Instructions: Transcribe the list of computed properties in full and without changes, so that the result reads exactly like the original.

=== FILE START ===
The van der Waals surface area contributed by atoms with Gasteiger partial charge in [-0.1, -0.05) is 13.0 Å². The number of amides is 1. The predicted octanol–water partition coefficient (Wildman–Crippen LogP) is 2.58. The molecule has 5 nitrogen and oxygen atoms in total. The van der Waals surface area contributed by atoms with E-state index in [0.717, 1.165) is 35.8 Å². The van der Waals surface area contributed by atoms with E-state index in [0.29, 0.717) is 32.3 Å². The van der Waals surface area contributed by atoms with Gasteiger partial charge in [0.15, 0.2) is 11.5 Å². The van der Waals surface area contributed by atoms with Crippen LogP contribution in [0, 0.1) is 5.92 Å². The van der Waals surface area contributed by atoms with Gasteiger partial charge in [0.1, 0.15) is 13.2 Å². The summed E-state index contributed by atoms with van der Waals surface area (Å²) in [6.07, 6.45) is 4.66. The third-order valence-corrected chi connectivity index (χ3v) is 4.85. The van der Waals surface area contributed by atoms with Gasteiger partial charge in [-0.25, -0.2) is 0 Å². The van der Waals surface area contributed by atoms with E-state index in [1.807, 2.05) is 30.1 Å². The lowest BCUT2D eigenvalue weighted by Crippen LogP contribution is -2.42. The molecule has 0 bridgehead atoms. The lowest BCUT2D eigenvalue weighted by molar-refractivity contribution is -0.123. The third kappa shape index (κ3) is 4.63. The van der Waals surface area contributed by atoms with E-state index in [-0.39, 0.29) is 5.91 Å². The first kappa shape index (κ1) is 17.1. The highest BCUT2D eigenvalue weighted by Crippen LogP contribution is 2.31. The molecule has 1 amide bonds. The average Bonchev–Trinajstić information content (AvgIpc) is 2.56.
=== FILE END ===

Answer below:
The van der Waals surface area contributed by atoms with Gasteiger partial charge in [-0.1, -0.05) is 13.0 Å². The number of amides is 1. The predicted octanol–water partition coefficient (Wildman–Crippen LogP) is 2.58. The molecule has 5 nitrogen and oxygen atoms in total. The van der Waals surface area contributed by atoms with E-state index in [0.717, 1.165) is 35.8 Å². The van der Waals surface area contributed by atoms with E-state index in [0.29, 0.717) is 32.3 Å². The van der Waals surface area contributed by atoms with Gasteiger partial charge in [0.15, 0.2) is 11.5 Å². The van der Waals surface area contributed by atoms with Crippen LogP contribution in [0, 0.1) is 5.92 Å². The van der Waals surface area contributed by atoms with Gasteiger partial charge in [0.1, 0.15) is 13.2 Å². The summed E-state index contributed by atoms with van der Waals surface area (Å²) in [6.07, 6.45) is 4.66. The third-order valence-corrected chi connectivity index (χ3v) is 4.85. The van der Waals surface area contributed by atoms with Gasteiger partial charge in [-0.25, -0.2) is 0 Å². The van der Waals surface area contributed by atoms with E-state index in [1.807, 2.05) is 30.1 Å². The lowest BCUT2D eigenvalue weighted by Crippen LogP contribution is -2.42. The molecule has 0 bridgehead atoms. The lowest BCUT2D eigenvalue weighted by molar-refractivity contribution is -0.123. The third kappa shape index (κ3) is 4.63. The van der Waals surface area contributed by atoms with E-state index in [-0.39, 0.29) is 5.91 Å². The first kappa shape index (κ1) is 17.1. The highest BCUT2D eigenvalue weighted by Crippen LogP contribution is 2.31. The molecule has 1 amide bonds. The average Bonchev–Trinajstić information content (AvgIpc) is 2.56.